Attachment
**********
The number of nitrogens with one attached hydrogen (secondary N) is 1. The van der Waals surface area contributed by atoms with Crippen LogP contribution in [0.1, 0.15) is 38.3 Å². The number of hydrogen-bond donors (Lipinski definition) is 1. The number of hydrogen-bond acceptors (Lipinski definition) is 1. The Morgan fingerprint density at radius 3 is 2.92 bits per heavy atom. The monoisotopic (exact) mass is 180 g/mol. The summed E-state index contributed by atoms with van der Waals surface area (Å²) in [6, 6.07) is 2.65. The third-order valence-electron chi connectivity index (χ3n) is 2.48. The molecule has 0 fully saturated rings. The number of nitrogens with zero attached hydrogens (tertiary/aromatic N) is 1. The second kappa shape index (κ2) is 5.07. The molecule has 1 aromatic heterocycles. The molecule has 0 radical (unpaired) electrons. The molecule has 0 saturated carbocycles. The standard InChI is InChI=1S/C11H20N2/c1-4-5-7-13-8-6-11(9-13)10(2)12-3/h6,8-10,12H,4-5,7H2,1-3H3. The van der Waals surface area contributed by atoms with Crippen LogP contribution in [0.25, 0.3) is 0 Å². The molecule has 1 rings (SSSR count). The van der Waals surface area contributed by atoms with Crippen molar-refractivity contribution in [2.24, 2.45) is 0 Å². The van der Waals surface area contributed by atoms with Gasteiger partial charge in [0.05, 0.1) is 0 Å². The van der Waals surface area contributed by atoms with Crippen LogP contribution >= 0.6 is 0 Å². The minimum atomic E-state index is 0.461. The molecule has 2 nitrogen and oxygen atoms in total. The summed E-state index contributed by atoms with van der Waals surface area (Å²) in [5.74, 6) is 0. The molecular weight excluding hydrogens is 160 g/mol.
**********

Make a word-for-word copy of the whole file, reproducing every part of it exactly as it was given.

The number of nitrogens with one attached hydrogen (secondary N) is 1. The van der Waals surface area contributed by atoms with Crippen LogP contribution in [0.1, 0.15) is 38.3 Å². The number of hydrogen-bond donors (Lipinski definition) is 1. The number of hydrogen-bond acceptors (Lipinski definition) is 1. The Morgan fingerprint density at radius 3 is 2.92 bits per heavy atom. The monoisotopic (exact) mass is 180 g/mol. The summed E-state index contributed by atoms with van der Waals surface area (Å²) in [6, 6.07) is 2.65. The third-order valence-electron chi connectivity index (χ3n) is 2.48. The molecule has 0 fully saturated rings. The number of nitrogens with zero attached hydrogens (tertiary/aromatic N) is 1. The second kappa shape index (κ2) is 5.07. The molecule has 1 aromatic heterocycles. The molecule has 0 radical (unpaired) electrons. The molecule has 0 saturated carbocycles. The standard InChI is InChI=1S/C11H20N2/c1-4-5-7-13-8-6-11(9-13)10(2)12-3/h6,8-10,12H,4-5,7H2,1-3H3. The van der Waals surface area contributed by atoms with Crippen LogP contribution in [0.25, 0.3) is 0 Å². The molecule has 1 rings (SSSR count). The van der Waals surface area contributed by atoms with Crippen molar-refractivity contribution in [2.24, 2.45) is 0 Å². The van der Waals surface area contributed by atoms with Gasteiger partial charge in [0.05, 0.1) is 0 Å². The van der Waals surface area contributed by atoms with Crippen LogP contribution >= 0.6 is 0 Å². The minimum atomic E-state index is 0.461. The molecule has 2 nitrogen and oxygen atoms in total. The summed E-state index contributed by atoms with van der Waals surface area (Å²) in [5.74, 6) is 0. The molecular weight excluding hydrogens is 160 g/mol.